As I write this, I am engaging in a reckless act of self-destruction — a slow-motion hara kiri. I am sitting. Sitting, medical researchers now tell us, is one of the worst things you can do to yourself, even though it seems rather natural. God gave us padding there, and someone — was it God, too? — has put chairs everywhere you go. How can you resist? But resist we must. In my office, two editors are heeding the latest advice and stand for the entire workday; a third rises to her feet for a portion of it. This is commendable, but just between you and me, I deeply resent them for joining the latest trend. Even in the midst of a 10-hour workday, I now feel like an indolent slug because I spend so much of it on my rear. Before long, sitting down while you work will subject you to as much stigma as smoking, or perhaps crystal meth addiction.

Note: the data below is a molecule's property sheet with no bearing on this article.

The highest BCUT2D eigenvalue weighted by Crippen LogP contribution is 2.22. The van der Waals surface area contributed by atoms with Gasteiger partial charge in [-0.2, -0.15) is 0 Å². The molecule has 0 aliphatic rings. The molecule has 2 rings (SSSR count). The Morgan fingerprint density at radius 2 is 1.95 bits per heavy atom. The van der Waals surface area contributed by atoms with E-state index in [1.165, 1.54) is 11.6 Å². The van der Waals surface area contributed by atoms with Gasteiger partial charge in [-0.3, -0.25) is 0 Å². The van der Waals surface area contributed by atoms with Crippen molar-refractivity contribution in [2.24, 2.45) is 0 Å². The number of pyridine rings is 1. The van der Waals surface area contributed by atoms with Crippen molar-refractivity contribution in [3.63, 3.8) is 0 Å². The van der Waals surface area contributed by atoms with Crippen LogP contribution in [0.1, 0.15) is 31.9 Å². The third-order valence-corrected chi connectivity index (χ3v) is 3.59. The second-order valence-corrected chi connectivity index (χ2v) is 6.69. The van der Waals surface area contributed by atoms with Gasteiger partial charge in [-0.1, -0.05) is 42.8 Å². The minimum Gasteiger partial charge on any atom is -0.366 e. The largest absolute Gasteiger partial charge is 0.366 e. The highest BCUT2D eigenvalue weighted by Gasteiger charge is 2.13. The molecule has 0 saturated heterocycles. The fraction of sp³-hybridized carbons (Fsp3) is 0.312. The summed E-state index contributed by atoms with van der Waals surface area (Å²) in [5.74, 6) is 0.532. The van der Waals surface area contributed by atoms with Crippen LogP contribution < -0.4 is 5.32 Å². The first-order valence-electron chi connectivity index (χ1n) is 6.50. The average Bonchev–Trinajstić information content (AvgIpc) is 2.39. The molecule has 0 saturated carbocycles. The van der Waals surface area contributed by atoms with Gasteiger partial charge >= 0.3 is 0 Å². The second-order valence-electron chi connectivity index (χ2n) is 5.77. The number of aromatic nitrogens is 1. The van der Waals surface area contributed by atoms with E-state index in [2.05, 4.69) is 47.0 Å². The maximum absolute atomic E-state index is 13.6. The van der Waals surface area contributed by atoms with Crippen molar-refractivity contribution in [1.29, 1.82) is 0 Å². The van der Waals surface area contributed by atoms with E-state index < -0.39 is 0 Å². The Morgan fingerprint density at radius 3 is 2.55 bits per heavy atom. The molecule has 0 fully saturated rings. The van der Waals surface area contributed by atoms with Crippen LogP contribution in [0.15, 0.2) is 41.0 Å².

This strikes me as unfair. I seek to live only long enough to witness the Mets win one more World Series, and then to upload my consciousness to an Apple device so it can irritate my daughters in perpetuity. To buy time, I have already sacrificed so much. They said carbs would fatten and kill me, so I waved a tearful goodbye to pizza, pasta, and potatoes. I eat very little red meat. Nary a trans fat crosses my lips. I do not drink to excess, and exercise regularly. Every morning, I dutifully swallow a handful of herbs and supplements to slow my encroaching decrepitude. I even meditate occasionally (sitting). But now they've come for my chair — and yours. Shall we stand and surrender, or sit and fight?
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